The obituary also reveals that Betty Phillips' father, Sam Sklar, "was a pioneer in the early Shreveport oil and gas industry." Sklar Exploration Company, LLC, still exists to this very day and is run by CEO Howard Sklar.
The company history page reveals that what is now called Sklar Exploration Company formerly went by the name Sklar & Phillips Oil Co.
"Sklar's exploration and production activities center on the hydrocarbon-rich Lower Gulf Coast basins, primarily in South Texas, and in the Interior Gulf Coast basins of East Texas, North Louisiana, South Arkansas, South Mississippi and South Alabama," states the Sklar website.
Howard Sklar and Gregory Kallenberg both formerly sat on the Board of Directors of B'nai Zion Congregation, which is located in Shreveport, according to a June 2008 Congregation newsletter.
According to the Phillips website, "Phillips Energy Partners was founded in 2006 in partnership with Encap Investments to grow a royalty portfolio of long life oil and gas assets...PEP's Acquisition Profile focuses primarily on Royalties, Overriding Royalty Interests and Non-Producing Mineral Interests throughout the United States. PEP presently has mineral holdings in 11 states and is actively acquiring each day."
Phillips is focused primarily on buying up the mineral rights in shale plays throughout the United States, and then selling them to natural gas corporations that make the highest bid.
Its website says Phillips possesses "mineral holdings in Louisiana, Texas, Arkansas, Mississippi, Oklahoma, Nebraska, New Mexico, California, Montana, North Dakota, and Michigan," and that it is "actively seeking interests in New York, Pennsylvania, West Virginia, Wyoming, Utah and Colorado."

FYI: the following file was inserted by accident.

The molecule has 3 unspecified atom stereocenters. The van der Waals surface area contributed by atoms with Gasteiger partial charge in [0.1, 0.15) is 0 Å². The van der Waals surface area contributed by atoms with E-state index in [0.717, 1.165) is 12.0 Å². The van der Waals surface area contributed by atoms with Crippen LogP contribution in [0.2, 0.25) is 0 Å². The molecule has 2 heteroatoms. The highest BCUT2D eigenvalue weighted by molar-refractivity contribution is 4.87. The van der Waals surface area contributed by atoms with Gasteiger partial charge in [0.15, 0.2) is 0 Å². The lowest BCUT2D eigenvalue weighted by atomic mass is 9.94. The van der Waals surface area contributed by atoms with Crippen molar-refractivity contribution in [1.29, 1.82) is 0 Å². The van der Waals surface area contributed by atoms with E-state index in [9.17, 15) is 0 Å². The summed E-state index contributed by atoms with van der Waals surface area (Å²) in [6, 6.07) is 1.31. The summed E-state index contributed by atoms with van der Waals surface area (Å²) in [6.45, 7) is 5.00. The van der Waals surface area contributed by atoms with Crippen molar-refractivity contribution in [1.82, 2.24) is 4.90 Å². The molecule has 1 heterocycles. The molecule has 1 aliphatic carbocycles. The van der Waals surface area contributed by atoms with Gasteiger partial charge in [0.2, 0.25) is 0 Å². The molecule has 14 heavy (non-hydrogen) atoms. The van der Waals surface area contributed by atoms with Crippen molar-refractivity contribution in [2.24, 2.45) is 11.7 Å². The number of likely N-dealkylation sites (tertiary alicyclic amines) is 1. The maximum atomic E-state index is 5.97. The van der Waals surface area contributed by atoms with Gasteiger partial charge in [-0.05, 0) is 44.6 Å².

Phillips, according to the Company Overview, maintains a partnership with EnCap Investments, L.P. EnCap, according to its website, is the "leading provider of private equity to the independent sector of the U.S. oil & gas industry. The firm has raised 15 institutional oil and gas investment funds totaling approximately $11 billion and currently manages capital on behalf of over 200 U.S. and International investors."
Both Phillips Energy Partners website and Haynesville's website were created by the same man, David Eleuterius.
Phillips Energy Partners' office and the Caddo Management, Inc. office sit roughly two blocks apart from one another.
The Movie's Promotional and "Educational" Tour
When Gregory Kallenberg goes on tour with the film, he does not reveal that he is an oil and natural gas man, and that he comes from a family with deep historical industry roots. Instead, he portrays himself as an "independent filmmaker" who cannot believe the success his film has had thus far.
A June 2009 article in the Shreveport Times about Haynesville describes the film as "lean-and-mean," "locally funded," and an "indie" documentary.
Producer Mark Bullard described the film as "a small, independently produced documentary with big aspirations," in a press release.
That press release also stated that Three Penny Productions "is an independent production company specializing in small to medium budget documentary and narrative works with extraordinarily high production value and amazing content." It said that Three Penny Productions maintains studios in Texas and New York, in addition to their Louisiana office.